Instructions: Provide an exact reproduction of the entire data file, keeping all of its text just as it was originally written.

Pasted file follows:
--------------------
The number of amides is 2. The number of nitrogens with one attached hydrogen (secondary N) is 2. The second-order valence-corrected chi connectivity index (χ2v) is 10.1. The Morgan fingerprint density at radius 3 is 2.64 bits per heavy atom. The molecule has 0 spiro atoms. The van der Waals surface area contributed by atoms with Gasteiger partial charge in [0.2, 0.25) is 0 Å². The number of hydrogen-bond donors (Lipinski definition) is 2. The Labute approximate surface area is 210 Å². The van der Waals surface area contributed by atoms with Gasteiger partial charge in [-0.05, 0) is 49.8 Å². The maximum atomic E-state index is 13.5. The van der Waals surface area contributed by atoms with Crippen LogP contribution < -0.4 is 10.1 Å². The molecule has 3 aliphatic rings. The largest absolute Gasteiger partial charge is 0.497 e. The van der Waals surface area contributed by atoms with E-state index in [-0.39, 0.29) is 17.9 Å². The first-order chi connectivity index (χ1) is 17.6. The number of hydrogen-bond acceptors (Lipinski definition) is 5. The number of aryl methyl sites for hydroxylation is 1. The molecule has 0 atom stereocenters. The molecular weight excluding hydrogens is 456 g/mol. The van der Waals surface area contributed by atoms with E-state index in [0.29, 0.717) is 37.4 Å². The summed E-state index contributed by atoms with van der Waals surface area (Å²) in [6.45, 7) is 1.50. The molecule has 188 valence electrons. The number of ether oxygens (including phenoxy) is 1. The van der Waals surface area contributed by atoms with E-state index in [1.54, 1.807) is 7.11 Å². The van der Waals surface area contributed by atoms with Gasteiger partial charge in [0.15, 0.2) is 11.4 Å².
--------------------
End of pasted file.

The number of amides is 2. The number of nitrogens with one attached hydrogen (secondary N) is 2. The second-order valence-corrected chi connectivity index (χ2v) is 10.1. The Morgan fingerprint density at radius 3 is 2.64 bits per heavy atom. The molecule has 0 spiro atoms. The van der Waals surface area contributed by atoms with Gasteiger partial charge in [0.2, 0.25) is 0 Å². The number of hydrogen-bond donors (Lipinski definition) is 2. The Labute approximate surface area is 210 Å². The van der Waals surface area contributed by atoms with Gasteiger partial charge in [-0.05, 0) is 49.8 Å². The maximum atomic E-state index is 13.5. The van der Waals surface area contributed by atoms with Crippen LogP contribution < -0.4 is 10.1 Å². The molecule has 3 aliphatic rings. The largest absolute Gasteiger partial charge is 0.497 e. The van der Waals surface area contributed by atoms with E-state index in [-0.39, 0.29) is 17.9 Å². The first-order chi connectivity index (χ1) is 17.6. The number of hydrogen-bond acceptors (Lipinski definition) is 5. The number of aryl methyl sites for hydroxylation is 1. The molecule has 0 atom stereocenters. The molecular weight excluding hydrogens is 456 g/mol. The van der Waals surface area contributed by atoms with E-state index in [0.29, 0.717) is 37.4 Å². The summed E-state index contributed by atoms with van der Waals surface area (Å²) in [6.45, 7) is 1.50. The molecule has 188 valence electrons. The number of ether oxygens (including phenoxy) is 1. The van der Waals surface area contributed by atoms with E-state index in [1.54, 1.807) is 7.11 Å². The van der Waals surface area contributed by atoms with Gasteiger partial charge in [0.15, 0.2) is 11.4 Å².